But it all starts out, after a barrage of film clips against a colorful rainbow-esque flag, in 1957 at the height of Brando’s movie star fame. Truman Capote is interviewing the star in his room at The Miyako Hotel, Kyoto, Japan while he’s on location shooting the film ‘Sayonara‘. True Story. The twisted exploration lasts an insane seven hours, although luckily the play is a quick 70 minutes, but it gave the famous actor plenty of opportunity to ramble on about his messed up life, mimicry vs. acting, and being a movie star. “I suppose you think I’m a genius” he says, repeatedly to make the Farrington point, but for the most part, all I wanted to ask was “what the hell is going on here?” I don’t know much about the success of his performance in that film, or the film in general, but it feels, from the repetitive vocal impressions performed on tape by Sara Farrington and Akiyo Komatsu, each giving us very different qualities to the strange and unique delivery of Capote, that the revealing profile was something quite out of this world, and infamously spectacular. Published on November 9th, 1957 in The New Yorker, the piece exploded, and the Farringtons found within the dynamics and central ingredient to the bizarre BrandoCapote.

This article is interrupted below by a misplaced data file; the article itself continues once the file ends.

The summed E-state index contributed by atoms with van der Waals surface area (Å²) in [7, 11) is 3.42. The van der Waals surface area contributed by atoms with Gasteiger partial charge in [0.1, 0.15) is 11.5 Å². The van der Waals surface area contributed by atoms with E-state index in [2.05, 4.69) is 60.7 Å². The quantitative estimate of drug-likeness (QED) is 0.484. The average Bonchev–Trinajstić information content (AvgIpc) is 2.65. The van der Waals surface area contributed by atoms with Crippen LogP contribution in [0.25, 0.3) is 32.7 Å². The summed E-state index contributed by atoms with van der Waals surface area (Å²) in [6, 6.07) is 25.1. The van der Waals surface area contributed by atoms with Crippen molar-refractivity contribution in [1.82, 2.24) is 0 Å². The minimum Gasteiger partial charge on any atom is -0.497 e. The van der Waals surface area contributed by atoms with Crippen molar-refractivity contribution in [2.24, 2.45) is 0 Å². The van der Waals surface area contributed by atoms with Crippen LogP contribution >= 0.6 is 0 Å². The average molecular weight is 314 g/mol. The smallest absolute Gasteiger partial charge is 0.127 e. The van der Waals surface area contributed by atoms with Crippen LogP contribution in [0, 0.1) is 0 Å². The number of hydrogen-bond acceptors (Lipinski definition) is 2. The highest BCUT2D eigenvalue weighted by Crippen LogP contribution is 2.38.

With the edgy energy of an over-enthusiastic editor, snippets of film stock are projected with a wild reactive force onto Japanese props fanned out with precision by the focused actors. They have taken the prerecorded interaction along with similarly themed film clips and inserted them within their magically twisted ideology, compiling and layering through repetition into something quite fantastically, but hard to wrap one’s head around or make sense of in the long run. Chronicling Brando’s performances from a long list of iconic films, such as ‘On the Waterfront‘, ‘Julius Caesar‘, ‘The Godfather‘, “Last Tango in Paris‘, ‘Superman‘ and of course, the legendary, ‘A Streetcar Named Desire‘, BrandoCapote plays them into the familial themes of the moment and the phrase. They leave me wanting to know more, see more, and understand more, although it’s also apparent that the clarity will have to come later. Not from within this piece of avant-garde theatre, but through our own research and reading.